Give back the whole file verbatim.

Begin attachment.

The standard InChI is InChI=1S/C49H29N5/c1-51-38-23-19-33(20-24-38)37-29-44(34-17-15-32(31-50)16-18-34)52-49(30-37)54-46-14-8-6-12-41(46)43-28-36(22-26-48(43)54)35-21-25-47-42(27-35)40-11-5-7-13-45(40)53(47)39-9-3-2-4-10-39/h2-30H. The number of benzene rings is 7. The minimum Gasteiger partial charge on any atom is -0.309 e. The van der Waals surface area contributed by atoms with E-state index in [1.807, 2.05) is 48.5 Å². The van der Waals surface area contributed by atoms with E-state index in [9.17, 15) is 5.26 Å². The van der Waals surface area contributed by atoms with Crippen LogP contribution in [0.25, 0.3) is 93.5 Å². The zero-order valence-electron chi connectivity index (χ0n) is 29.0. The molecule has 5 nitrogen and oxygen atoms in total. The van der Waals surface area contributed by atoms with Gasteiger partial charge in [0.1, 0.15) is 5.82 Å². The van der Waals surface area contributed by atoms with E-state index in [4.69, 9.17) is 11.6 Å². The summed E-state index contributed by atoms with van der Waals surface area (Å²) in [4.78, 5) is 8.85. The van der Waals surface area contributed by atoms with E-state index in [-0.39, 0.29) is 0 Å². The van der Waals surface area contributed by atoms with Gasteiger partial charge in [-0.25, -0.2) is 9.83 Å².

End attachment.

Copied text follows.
The standard InChI is InChI=1S/C49H29N5/c1-51-38-23-19-33(20-24-38)37-29-44(34-17-15-32(31-50)16-18-34)52-49(30-37)54-46-14-8-6-12-41(46)43-28-36(22-26-48(43)54)35-21-25-47-42(27-35)40-11-5-7-13-45(40)53(47)39-9-3-2-4-10-39/h2-30H. The number of benzene rings is 7. The minimum Gasteiger partial charge on any atom is -0.309 e. The van der Waals surface area contributed by atoms with E-state index in [1.807, 2.05) is 48.5 Å². The van der Waals surface area contributed by atoms with E-state index in [9.17, 15) is 5.26 Å². The van der Waals surface area contributed by atoms with Crippen LogP contribution in [0.25, 0.3) is 93.5 Å². The zero-order valence-electron chi connectivity index (χ0n) is 29.0. The molecule has 5 nitrogen and oxygen atoms in total. The van der Waals surface area contributed by atoms with Gasteiger partial charge in [0.1, 0.15) is 5.82 Å². The van der Waals surface area contributed by atoms with E-state index in [4.69, 9.17) is 11.6 Å². The summed E-state index contributed by atoms with van der Waals surface area (Å²) in [4.78, 5) is 8.85. The van der Waals surface area contributed by atoms with E-state index in [-0.39, 0.29) is 0 Å². The van der Waals surface area contributed by atoms with Gasteiger partial charge in [-0.25, -0.2) is 9.83 Å².